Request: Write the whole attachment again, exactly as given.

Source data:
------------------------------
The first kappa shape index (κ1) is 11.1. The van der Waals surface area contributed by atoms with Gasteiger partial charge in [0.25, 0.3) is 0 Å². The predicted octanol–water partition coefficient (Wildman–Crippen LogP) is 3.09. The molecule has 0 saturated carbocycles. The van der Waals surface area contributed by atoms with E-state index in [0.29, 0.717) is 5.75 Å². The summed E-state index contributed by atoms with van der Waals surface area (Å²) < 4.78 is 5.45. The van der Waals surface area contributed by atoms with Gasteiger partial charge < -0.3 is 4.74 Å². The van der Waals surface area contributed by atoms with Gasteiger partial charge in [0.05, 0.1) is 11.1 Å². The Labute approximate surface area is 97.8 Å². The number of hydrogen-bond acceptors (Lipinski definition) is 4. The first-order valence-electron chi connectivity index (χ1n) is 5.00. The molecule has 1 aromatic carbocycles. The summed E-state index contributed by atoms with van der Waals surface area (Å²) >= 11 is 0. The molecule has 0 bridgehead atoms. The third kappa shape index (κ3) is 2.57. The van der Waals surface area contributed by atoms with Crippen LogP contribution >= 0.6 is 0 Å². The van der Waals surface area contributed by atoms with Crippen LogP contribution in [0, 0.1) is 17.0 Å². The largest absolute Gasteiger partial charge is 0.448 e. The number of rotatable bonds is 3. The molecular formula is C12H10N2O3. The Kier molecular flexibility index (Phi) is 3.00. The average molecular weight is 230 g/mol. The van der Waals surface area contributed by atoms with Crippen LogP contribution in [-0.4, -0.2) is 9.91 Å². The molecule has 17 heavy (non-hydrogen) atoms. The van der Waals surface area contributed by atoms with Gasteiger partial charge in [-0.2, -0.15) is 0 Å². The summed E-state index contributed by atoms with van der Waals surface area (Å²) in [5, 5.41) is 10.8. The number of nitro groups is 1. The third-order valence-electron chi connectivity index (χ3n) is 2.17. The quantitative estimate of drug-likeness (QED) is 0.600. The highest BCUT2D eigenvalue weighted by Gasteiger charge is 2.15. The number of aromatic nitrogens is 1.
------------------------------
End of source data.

The first kappa shape index (κ1) is 11.1. The van der Waals surface area contributed by atoms with Gasteiger partial charge in [0.25, 0.3) is 0 Å². The predicted octanol–water partition coefficient (Wildman–Crippen LogP) is 3.09. The molecule has 0 saturated carbocycles. The van der Waals surface area contributed by atoms with E-state index in [0.29, 0.717) is 5.75 Å². The summed E-state index contributed by atoms with van der Waals surface area (Å²) < 4.78 is 5.45. The van der Waals surface area contributed by atoms with Gasteiger partial charge < -0.3 is 4.74 Å². The van der Waals surface area contributed by atoms with Gasteiger partial charge in [0.05, 0.1) is 11.1 Å². The Labute approximate surface area is 97.8 Å². The number of hydrogen-bond acceptors (Lipinski definition) is 4. The first-order valence-electron chi connectivity index (χ1n) is 5.00. The molecule has 1 aromatic carbocycles. The summed E-state index contributed by atoms with van der Waals surface area (Å²) >= 11 is 0. The molecule has 0 bridgehead atoms. The third kappa shape index (κ3) is 2.57. The van der Waals surface area contributed by atoms with Crippen LogP contribution >= 0.6 is 0 Å². The van der Waals surface area contributed by atoms with Crippen LogP contribution in [0, 0.1) is 17.0 Å². The largest absolute Gasteiger partial charge is 0.448 e. The number of rotatable bonds is 3. The molecular formula is C12H10N2O3. The Kier molecular flexibility index (Phi) is 3.00. The average molecular weight is 230 g/mol. The van der Waals surface area contributed by atoms with Crippen LogP contribution in [-0.4, -0.2) is 9.91 Å². The molecule has 17 heavy (non-hydrogen) atoms. The van der Waals surface area contributed by atoms with Gasteiger partial charge in [-0.2, -0.15) is 0 Å². The summed E-state index contributed by atoms with van der Waals surface area (Å²) in [5, 5.41) is 10.8. The number of nitro groups is 1. The third-order valence-electron chi connectivity index (χ3n) is 2.17. The quantitative estimate of drug-likeness (QED) is 0.600. The highest BCUT2D eigenvalue weighted by Gasteiger charge is 2.15. The number of aromatic nitrogens is 1.